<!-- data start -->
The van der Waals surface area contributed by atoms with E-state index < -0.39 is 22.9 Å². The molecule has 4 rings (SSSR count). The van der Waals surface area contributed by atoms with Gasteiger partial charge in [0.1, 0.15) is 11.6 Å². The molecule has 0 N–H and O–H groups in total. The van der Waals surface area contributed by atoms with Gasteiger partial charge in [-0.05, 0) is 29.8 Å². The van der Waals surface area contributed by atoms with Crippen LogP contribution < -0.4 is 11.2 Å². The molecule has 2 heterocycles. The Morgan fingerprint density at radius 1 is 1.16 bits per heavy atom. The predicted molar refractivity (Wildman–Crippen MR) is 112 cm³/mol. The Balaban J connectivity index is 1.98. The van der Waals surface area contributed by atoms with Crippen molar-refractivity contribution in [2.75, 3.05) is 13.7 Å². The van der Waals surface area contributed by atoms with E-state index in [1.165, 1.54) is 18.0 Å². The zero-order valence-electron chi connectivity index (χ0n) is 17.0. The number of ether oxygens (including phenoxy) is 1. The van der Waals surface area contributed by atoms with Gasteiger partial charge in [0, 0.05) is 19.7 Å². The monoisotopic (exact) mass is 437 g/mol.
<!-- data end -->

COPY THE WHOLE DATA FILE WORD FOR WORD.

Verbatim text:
The van der Waals surface area contributed by atoms with E-state index < -0.39 is 22.9 Å². The molecule has 4 rings (SSSR count). The van der Waals surface area contributed by atoms with Gasteiger partial charge in [0.1, 0.15) is 11.6 Å². The molecule has 0 N–H and O–H groups in total. The van der Waals surface area contributed by atoms with Gasteiger partial charge in [-0.05, 0) is 29.8 Å². The van der Waals surface area contributed by atoms with Crippen LogP contribution < -0.4 is 11.2 Å². The molecule has 2 heterocycles. The Morgan fingerprint density at radius 1 is 1.16 bits per heavy atom. The predicted molar refractivity (Wildman–Crippen MR) is 112 cm³/mol. The Balaban J connectivity index is 1.98. The van der Waals surface area contributed by atoms with Crippen molar-refractivity contribution in [2.75, 3.05) is 13.7 Å². The van der Waals surface area contributed by atoms with E-state index in [1.165, 1.54) is 18.0 Å². The zero-order valence-electron chi connectivity index (χ0n) is 17.0. The number of ether oxygens (including phenoxy) is 1. The van der Waals surface area contributed by atoms with Gasteiger partial charge in [0, 0.05) is 19.7 Å². The monoisotopic (exact) mass is 437 g/mol.